Over the last couple of decades there have been scattered but promising signs of renewed interdisciplinary conversation. Some of this rapprochement has been a byproduct of continued institution building. In California, for example, several prominent economic historians took advantage of an effort by the University of California to foster intellectual exchange among the system’s various campuses to organize the All-UC Group in Economic History. Formed originally in 1972, the group is still going strong. It has attracted participants from other schools in the region and made California the center of economic history in the United States. Although its initial leadership came mainly from economists, the group’s successful navigation of the politics of the UC system required that its composition be interdisciplinary as well as inter-campus, and the group has provided funds and a supportive intellectual environment for training graduate students in history, as well as in economics. 10 Other exemplary interdisciplinary initiatives include the Early Modern Group in Social Science History founded by Jean-Laurent Rosenthal at Caltech 11 and the Joint Centre for History and Economics founded by Emma Rothschild at Harvard and Cambridge. 12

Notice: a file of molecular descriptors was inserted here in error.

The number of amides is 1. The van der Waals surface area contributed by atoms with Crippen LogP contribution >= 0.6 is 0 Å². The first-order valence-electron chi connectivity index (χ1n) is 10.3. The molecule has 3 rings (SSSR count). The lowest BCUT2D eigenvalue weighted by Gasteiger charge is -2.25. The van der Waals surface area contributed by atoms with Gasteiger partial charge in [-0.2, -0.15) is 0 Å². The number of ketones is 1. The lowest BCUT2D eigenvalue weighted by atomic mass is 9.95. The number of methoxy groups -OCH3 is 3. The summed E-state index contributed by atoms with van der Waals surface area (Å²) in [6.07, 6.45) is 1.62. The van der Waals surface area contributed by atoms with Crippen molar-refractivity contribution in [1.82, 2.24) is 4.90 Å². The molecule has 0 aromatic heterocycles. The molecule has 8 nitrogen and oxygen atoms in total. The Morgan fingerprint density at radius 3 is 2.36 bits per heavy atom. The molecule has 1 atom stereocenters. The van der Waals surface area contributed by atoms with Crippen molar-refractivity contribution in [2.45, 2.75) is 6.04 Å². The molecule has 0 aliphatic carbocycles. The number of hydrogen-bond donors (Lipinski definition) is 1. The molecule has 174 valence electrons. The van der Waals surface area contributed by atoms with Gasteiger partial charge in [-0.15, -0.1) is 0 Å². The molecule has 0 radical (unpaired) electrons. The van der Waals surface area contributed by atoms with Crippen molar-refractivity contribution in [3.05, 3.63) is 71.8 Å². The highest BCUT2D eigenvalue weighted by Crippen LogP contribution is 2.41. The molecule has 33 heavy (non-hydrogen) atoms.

Interdisciplinary conversation is difficult to sustain under any circumstances, but it is especially difficult when practitioners from the different disciplines have not been talking to each other for decades. Lack of interaction makes it easier to stereotype the “other” and react with hostility to those who dare to cross disciplinary boundaries. The attack on Kenneth Pomeranz’s Great Divergence (2000) by Philip Huang and others is a good example. Although Pomeranz is a historian by training who has done substantial archival work in Chinese sources, the historians who slammed his study cast him as overly influenced by neoclassical (and even classical) theory and, like the stereotypical economist, dependent on secondary sources for information about Chinese history (Huang 2002). Historian R. Bin Wong, Pomeranz’s intellectual partner in developing a new view of Chinese economic history, was subjected to similar treatment for his book China Transformed (1997). Both scholars, however, benefited from the serious and supportive reception their ideas received from the economic historians in the All-UC group and from economic historians more generally. 13 Their claim that the wealthiest parts of China had levels of economic development similar to those of the wealthiest parts of Europe in the eighteenth century has revolutionized the study of both Chinese history and world economic development. It has stimulated new empirical challenges (see, for example, Broadberry and Gupta 2006 and Allen 2009). It has also called attention to complementary work by scholars such as historian Madeleine Zelin, whose studies of salt producers in Zigong and business organizational forms are characterized by deep archival research and the creative use of economic theory (Zelin 2005 and 2009).